A Night at the Opera

By Jason Buck and Stephan Jones

Another browser war is erupting in the computer industry, and more especially in the Mac market place. Microsoft struck the first blow with IE 5. It didn't hit dead on but it had a major impact. Somewhat buggy and non-standards compliant, but overall an OK browser.

There are now several companies poised to strike back. Netscape just gave us a taste of their next attack and it tasted good, though a little bitter. The basic structure looks as though it has promise, being merely an Alpha release however, it is hard to tell how it will really turn out. Right now it is slow and buggy - But you can't complain too much about an alpha.

iCab has potential, but seems to have languished. Despite it's speed, it just doesn't suit John_doe_websurfer55. It's one of those weird German things. Some people love Volkswagons, other people hate them. Slow in development and just plain kooky in design.

What we need is a browser that is lean, fast, feature filled, and takes total advantage of the Mac user interface. Enter: The Mac version of Opera.

Opera Software was kind enough to give moonrockreptiles an alpha release of the Mac version of the Opera browser, so that we could give you, the Mac community, a preview of coming attractions. We now present you with our observations and opinions of this unique web browser.

The first thing that should be noted is that Opera's interface is all Mac from the ground up. This is not just a lousy PC port, as it started out, but a piece of truly Mac software with a non platform specific engine. One of the advantages of using the Mac version of opera is that everything is contained in it's own window, whereas in the windows version all the windows and toolbars are contained within one super-window.

By default there are 3 toolbars: The browser bar (forward, back, home etc.), the link bar, where you enter URL's, and the status bar, which tells you how much progress you have made downloading a page and it's associated files. The fact that the buttons are not all where they would be in IE or Netscape takes a little getting used to (e.g. the back, forward, and refresh buttons are on the right end of the button toolbar, as opposed to the left), but this is certainly not a problem. The option exists to combine the link bar and the status bar, and also you can choose where you want each bar to be: At the top of the window, the bottom of the window, or not there at all.

The first button in the browser bar (From left to right) creates a new window. The second opens a file. The third saves a page as a file. These become extremely handy once you get used to them being there. Other browsers might take a lesson here. The rest are pretty standard though somewhat rearranged. The fourth button prints the page. The fifth copies selected text- or will anyway, but was not funtional in the alpha we recieved. The sixth brings up opera's search engine web page. One would assume that in the final version you will be able to select what search page it brings up. The seventh, eighth, and ninth are back, refresh, and forward respectively. The tenth loads your default homepage, or at least will in the final release (right now it loads the Opera page). The eleventh button may sound a little odd at first. It brings up a dialog for you to enter a URL into like the "Open Location" menu option in Netscape (or at least it will when the feature is implemented ;-). Why put this on the toolbar? It can't be something you would use very often, right? Actually it could be. You have the option of getting rid of the Link bar to free up screen real estate, and in this instance you need a quick and easy way to enter a URL. Hence the eleventh button. Finally the twelfth brings up your hotlist. To the right of all your buttons, there is a field in which link URL's appear as you mouse over them.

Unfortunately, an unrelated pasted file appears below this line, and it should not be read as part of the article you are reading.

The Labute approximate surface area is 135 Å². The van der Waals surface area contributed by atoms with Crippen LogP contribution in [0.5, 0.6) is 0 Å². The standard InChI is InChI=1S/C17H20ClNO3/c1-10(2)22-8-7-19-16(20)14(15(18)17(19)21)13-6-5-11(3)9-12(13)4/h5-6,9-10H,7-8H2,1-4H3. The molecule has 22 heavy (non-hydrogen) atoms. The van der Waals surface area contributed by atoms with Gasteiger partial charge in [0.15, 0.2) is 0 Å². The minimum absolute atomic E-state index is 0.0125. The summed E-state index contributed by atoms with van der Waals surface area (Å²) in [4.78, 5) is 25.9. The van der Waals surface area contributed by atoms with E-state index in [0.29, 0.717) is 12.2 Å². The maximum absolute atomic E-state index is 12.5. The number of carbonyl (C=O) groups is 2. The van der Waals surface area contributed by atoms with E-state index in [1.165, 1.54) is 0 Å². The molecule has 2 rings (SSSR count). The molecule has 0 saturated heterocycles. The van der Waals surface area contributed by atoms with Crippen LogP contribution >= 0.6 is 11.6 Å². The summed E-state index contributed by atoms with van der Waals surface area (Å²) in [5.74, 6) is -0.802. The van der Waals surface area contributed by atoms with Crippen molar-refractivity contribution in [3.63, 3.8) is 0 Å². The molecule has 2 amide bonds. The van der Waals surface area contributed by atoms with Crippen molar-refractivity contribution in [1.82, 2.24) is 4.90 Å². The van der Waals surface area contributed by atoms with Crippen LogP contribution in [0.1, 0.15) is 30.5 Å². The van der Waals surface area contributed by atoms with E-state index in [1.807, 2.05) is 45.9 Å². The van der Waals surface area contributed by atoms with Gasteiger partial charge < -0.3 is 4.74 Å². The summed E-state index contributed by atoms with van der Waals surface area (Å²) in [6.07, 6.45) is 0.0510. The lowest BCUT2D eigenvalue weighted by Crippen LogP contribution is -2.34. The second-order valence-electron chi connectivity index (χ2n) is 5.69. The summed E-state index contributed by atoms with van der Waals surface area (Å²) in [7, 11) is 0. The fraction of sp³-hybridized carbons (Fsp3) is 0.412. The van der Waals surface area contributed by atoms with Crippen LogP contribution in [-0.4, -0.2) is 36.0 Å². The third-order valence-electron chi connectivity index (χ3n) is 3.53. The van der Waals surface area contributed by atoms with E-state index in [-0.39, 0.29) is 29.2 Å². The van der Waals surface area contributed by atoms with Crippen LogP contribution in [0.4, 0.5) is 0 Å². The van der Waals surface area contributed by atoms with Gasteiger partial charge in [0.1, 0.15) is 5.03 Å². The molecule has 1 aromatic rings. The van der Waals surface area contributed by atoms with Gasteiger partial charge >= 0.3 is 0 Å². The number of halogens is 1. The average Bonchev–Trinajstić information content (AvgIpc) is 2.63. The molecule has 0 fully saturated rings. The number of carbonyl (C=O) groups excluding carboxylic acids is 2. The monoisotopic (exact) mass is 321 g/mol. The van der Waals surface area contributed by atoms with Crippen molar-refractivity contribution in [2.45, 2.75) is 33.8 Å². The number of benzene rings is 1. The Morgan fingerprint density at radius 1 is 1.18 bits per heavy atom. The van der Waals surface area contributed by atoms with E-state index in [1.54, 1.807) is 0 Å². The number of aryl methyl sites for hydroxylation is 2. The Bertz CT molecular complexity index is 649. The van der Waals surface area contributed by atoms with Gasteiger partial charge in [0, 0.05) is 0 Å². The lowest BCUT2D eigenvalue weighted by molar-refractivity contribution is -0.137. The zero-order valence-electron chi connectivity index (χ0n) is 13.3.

The first button in the link bar toggles graphics on or off. A nice feature as sometimes you just want a piece of information from a web page and don't want to waste valuable clock-cycles, bandwidth, or time waiting for images to download and render. The second button "Toggles Document Settings." While we could not seem to get a clear answer on this we believe that (once it is implemented in the Mac version) it will switch between the page being viewed the way the designer intended, or overriding these settings with your own (E.G. what font the text is displayed in, what color it is displayed in or what size it is displayed at). Then you have the URL entry field which works pretty much like any other browser. To the right of the URL entry field you have a scaling menu, which will allow you to view a webpage at whatever percent of it's original size you want to. While we weren't able to test this feature on the Mac as it is currently unimplemented, we have played with it on a PC and it is a really nice feature. You ever go to a web page that was designed at and for a higher resolution than you like to keep your monitor at, and have to scroll not only up and down, but back and forth to read the content? Wouldn't it be cool if you could quickly and easily click a pop up menu and view the whole web page at 70% of it's normal size? With Opera you will be able to.